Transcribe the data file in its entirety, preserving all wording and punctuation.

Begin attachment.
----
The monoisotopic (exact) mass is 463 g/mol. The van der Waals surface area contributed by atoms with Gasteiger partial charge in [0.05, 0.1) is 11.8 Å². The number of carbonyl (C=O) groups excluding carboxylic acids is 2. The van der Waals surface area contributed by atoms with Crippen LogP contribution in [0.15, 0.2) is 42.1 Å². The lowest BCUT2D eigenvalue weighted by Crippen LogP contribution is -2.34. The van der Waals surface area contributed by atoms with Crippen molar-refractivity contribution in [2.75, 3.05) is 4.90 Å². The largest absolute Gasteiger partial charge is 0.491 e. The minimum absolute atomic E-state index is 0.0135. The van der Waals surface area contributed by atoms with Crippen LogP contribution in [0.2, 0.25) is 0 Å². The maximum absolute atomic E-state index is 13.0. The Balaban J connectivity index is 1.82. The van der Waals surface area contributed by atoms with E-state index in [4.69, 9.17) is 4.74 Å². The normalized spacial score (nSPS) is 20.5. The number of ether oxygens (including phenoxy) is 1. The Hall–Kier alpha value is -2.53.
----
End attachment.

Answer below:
The monoisotopic (exact) mass is 463 g/mol. The van der Waals surface area contributed by atoms with Gasteiger partial charge in [0.05, 0.1) is 11.8 Å². The number of carbonyl (C=O) groups excluding carboxylic acids is 2. The van der Waals surface area contributed by atoms with Crippen LogP contribution in [0.15, 0.2) is 42.1 Å². The lowest BCUT2D eigenvalue weighted by Crippen LogP contribution is -2.34. The van der Waals surface area contributed by atoms with Crippen molar-refractivity contribution in [2.75, 3.05) is 4.90 Å². The largest absolute Gasteiger partial charge is 0.491 e. The minimum absolute atomic E-state index is 0.0135. The van der Waals surface area contributed by atoms with Crippen LogP contribution in [0.2, 0.25) is 0 Å². The maximum absolute atomic E-state index is 13.0. The Balaban J connectivity index is 1.82. The van der Waals surface area contributed by atoms with E-state index in [4.69, 9.17) is 4.74 Å². The normalized spacial score (nSPS) is 20.5. The number of ether oxygens (including phenoxy) is 1. The Hall–Kier alpha value is -2.53.